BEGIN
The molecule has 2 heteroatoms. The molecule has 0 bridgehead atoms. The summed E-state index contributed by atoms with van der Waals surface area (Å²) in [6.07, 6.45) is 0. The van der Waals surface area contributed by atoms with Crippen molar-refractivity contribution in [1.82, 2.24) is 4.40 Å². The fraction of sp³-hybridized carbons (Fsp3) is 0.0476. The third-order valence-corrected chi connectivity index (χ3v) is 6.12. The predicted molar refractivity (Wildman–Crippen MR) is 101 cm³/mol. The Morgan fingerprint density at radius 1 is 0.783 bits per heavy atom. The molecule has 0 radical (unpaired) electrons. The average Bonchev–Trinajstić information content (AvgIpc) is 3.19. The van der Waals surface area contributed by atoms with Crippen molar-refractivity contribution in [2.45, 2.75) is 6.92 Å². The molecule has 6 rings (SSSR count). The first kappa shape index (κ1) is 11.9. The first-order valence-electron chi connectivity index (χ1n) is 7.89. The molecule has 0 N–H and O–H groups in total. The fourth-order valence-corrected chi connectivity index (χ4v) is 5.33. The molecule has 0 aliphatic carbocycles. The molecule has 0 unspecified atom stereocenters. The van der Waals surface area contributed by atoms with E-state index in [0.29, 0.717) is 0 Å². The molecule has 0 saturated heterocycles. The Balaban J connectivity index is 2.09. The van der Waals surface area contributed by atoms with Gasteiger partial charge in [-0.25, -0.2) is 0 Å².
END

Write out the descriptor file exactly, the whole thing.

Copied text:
The molecule has 2 heteroatoms. The molecule has 0 bridgehead atoms. The summed E-state index contributed by atoms with van der Waals surface area (Å²) in [6.07, 6.45) is 0. The van der Waals surface area contributed by atoms with Crippen molar-refractivity contribution in [1.82, 2.24) is 4.40 Å². The fraction of sp³-hybridized carbons (Fsp3) is 0.0476. The third-order valence-corrected chi connectivity index (χ3v) is 6.12. The predicted molar refractivity (Wildman–Crippen MR) is 101 cm³/mol. The Morgan fingerprint density at radius 1 is 0.783 bits per heavy atom. The molecule has 0 radical (unpaired) electrons. The average Bonchev–Trinajstić information content (AvgIpc) is 3.19. The van der Waals surface area contributed by atoms with Crippen molar-refractivity contribution in [2.45, 2.75) is 6.92 Å². The molecule has 6 rings (SSSR count). The first kappa shape index (κ1) is 11.9. The first-order valence-electron chi connectivity index (χ1n) is 7.89. The molecule has 0 N–H and O–H groups in total. The fourth-order valence-corrected chi connectivity index (χ4v) is 5.33. The molecule has 0 aliphatic carbocycles. The molecule has 0 unspecified atom stereocenters. The van der Waals surface area contributed by atoms with E-state index in [0.29, 0.717) is 0 Å². The molecule has 0 saturated heterocycles. The Balaban J connectivity index is 2.09. The van der Waals surface area contributed by atoms with Gasteiger partial charge in [-0.25, -0.2) is 0 Å².